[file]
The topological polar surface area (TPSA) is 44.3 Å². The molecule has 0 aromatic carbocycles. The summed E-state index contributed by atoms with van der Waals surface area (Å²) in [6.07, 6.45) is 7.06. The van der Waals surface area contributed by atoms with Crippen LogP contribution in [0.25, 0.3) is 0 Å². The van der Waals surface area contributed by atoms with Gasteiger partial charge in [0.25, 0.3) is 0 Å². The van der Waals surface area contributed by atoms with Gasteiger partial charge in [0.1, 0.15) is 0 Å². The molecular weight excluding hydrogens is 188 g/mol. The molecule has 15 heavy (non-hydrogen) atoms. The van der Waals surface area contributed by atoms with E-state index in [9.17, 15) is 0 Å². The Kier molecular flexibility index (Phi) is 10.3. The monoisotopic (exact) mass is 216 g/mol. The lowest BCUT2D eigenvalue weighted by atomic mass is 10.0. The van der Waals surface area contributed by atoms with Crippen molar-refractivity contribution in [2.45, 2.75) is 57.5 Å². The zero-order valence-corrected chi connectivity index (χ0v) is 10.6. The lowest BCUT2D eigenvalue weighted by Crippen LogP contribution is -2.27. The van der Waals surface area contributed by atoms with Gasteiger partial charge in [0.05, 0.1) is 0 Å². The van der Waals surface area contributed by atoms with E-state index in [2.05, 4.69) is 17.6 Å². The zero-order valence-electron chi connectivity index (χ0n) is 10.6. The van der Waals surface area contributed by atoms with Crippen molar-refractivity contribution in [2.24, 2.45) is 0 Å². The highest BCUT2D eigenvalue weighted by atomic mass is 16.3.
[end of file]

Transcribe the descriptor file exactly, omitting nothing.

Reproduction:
The topological polar surface area (TPSA) is 44.3 Å². The molecule has 0 aromatic carbocycles. The summed E-state index contributed by atoms with van der Waals surface area (Å²) in [6.07, 6.45) is 7.06. The van der Waals surface area contributed by atoms with Crippen LogP contribution in [0.25, 0.3) is 0 Å². The van der Waals surface area contributed by atoms with Gasteiger partial charge in [0.25, 0.3) is 0 Å². The van der Waals surface area contributed by atoms with Gasteiger partial charge in [0.1, 0.15) is 0 Å². The molecular weight excluding hydrogens is 188 g/mol. The molecule has 15 heavy (non-hydrogen) atoms. The van der Waals surface area contributed by atoms with E-state index in [9.17, 15) is 0 Å². The Kier molecular flexibility index (Phi) is 10.3. The monoisotopic (exact) mass is 216 g/mol. The lowest BCUT2D eigenvalue weighted by atomic mass is 10.0. The van der Waals surface area contributed by atoms with Crippen molar-refractivity contribution in [2.45, 2.75) is 57.5 Å². The zero-order valence-corrected chi connectivity index (χ0v) is 10.6. The lowest BCUT2D eigenvalue weighted by Crippen LogP contribution is -2.27. The van der Waals surface area contributed by atoms with Gasteiger partial charge in [0.05, 0.1) is 0 Å². The van der Waals surface area contributed by atoms with E-state index in [2.05, 4.69) is 17.6 Å². The zero-order valence-electron chi connectivity index (χ0n) is 10.6. The van der Waals surface area contributed by atoms with Crippen molar-refractivity contribution in [2.24, 2.45) is 0 Å². The highest BCUT2D eigenvalue weighted by atomic mass is 16.3.